Panel: Ocean acidification threatening sea life here
State Department of Ecology
By Rob Ollikainen
Peninsula Daily News
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Caused by carbon dioxide from the burning of fossil fuels, ocean acidification can destroy shells of crabs, clams, oysters and scores of creatures at the bottom of the food chain.
The Strait of Juan de Fuca, Puget Sound and outer coast of Washington are particularly vulnerable because acidic water is upwelled off the coast every spring and summer.
The state supports 42,000 jobs in the seafood industry.
“There is no silver bullet,” said panelist Eric Swenson, Seattle-based communications and outreach director for the Global Ocean Health Program.
'“It's a whole number of lead bullets that are going to make this happen.”
Swenson was joined by members of the Washington State Blue Ribbon Panel on Ocean Acidification, which recently reported that 80 percent of the oyster larvae in some hatcheries were killed by acidification.
The Clallam Marine Resources Committee invited the governor-appointed panel to speak at the commissioners' work session.
The same panel was scheduled to make a presentation at the Port Angeles Senior Center Monday night.
After the work session, Swenson said that raw sewage from Victoria is not contributing to acidification in the Strait.
“There is no real effect on the quality of ocean water that comes out of Victoria,” he said.
“If there were 10 Victorias, maybe there would be a problem. But the power of the currents and what comes through, they've got a good cause for the fact that they're not causing any harm to the ocean.”
Ed Bowlby, a marine resource committee member and research coordinator for the Olympic Coast National Marine Sanctuary, said that “it may be a different story” on the north side of the Strait, adding: “We haven't seen any effects here.”
Brad Warren, director of the Global Ocean Health Program, used his time to summarize the panel's work and present its recommendations.
Swenson said there is little doubt that ocean acidification is being caused by humans.
“Just like DNA evidence, there are fingerprints left on the isotopes, and the ratio between carbon 12 and carbon 13 is definitive,” he said.
“It shows that this came from burning fuel, and therefore our fingerprints are all over the carbon.”
The water being upwelled off the coast came from the surface of the South China Sea about 40 years ago.
“We've got 40 years or so of bad water ahead of us, or increasingly bad water, because of our increasing emissions of COČ,” Swenson said.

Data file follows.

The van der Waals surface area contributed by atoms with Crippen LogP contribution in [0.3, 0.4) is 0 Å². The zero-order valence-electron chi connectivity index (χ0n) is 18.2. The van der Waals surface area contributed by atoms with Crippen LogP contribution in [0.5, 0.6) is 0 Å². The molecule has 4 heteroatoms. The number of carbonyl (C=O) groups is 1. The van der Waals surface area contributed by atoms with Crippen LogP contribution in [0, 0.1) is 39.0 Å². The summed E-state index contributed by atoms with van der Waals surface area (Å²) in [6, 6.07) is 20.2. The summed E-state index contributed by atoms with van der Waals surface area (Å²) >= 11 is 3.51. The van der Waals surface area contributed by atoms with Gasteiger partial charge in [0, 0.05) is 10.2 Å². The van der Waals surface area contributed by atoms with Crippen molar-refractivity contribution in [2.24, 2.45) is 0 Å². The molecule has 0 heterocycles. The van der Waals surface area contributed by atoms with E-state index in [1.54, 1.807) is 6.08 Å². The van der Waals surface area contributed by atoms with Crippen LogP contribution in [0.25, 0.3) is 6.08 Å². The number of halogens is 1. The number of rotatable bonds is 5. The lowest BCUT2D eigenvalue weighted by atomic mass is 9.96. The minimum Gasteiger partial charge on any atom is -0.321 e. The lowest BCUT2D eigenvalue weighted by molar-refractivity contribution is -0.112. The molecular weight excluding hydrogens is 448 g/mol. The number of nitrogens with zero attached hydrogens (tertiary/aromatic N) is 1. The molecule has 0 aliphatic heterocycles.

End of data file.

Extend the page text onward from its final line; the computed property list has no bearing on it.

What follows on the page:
“We can't do anything about that except strive to protect the resources we have, and try and adapt to what we know is coming our way. What we must do, on the big problem, is reduce our COČ significantly.”
Acidification is measured on a pH scale of 0 to 14, with neutral water being a 7 and battery acid rating 0.
“We're are [at] about 8.1 right now,” Swenson said.
“Before they started out with the industrial revolution, they were about 8.2. That seems like a minuscule drop, but this is a logarithmic scale. So that drop of 0.1 percent equals a 30 percent increase in acidity.”
A University of Washington professor began studying the effects of acidification at Tatoosh Island about 30 years ago.
In 2000, the work was passed onto researchers from the University of Chicago, who became “alarmed at what they're finding,” Swenson said.
The panel found that more than 30 percent of the marine species in the Strait of Juan de Fuca and Puget Sound are vulnerable to acidification.
“The calcifiers are the first to be hit,” Swenson said.
“In addition to the disruption of the food chain, there is a direct effect on fin fish.”
Among the vulnerable species is the pteropod, a shelled snail whose demise would cause “important ripple effects on the wider food chain,” said Nina Bednarsek, a National Oceanic and Atmospheric Administration scientist.
“This would be one of the first species to be severely affected by the ocean acidification,” Bednarsek said, while showing slides of rapidly deteriorating pteropod shells.
Other speakers included Betsy Peabody, founder of the Puget Sound Restoration Fund, and John Forster, a Port Angeles consultant who is exploring seaweed aquaculture as a means to “make a meaningful contribution to the food supply” while reducing local carbon levels.
Former Gov. Christine Gregoire appointed the 28-member panel on ocean acidification in February 2012.
To see its findings and 42 recommendations, which were presented in November in Seattle, visit http://tinyurl.com/oceanacidificationreport.
Reporter Rob Ollikainen can be reached at 360-452-2345, ext. 5072, or at firstname.lastname@example.org.
Last modified: April 15. 2013 6:09PM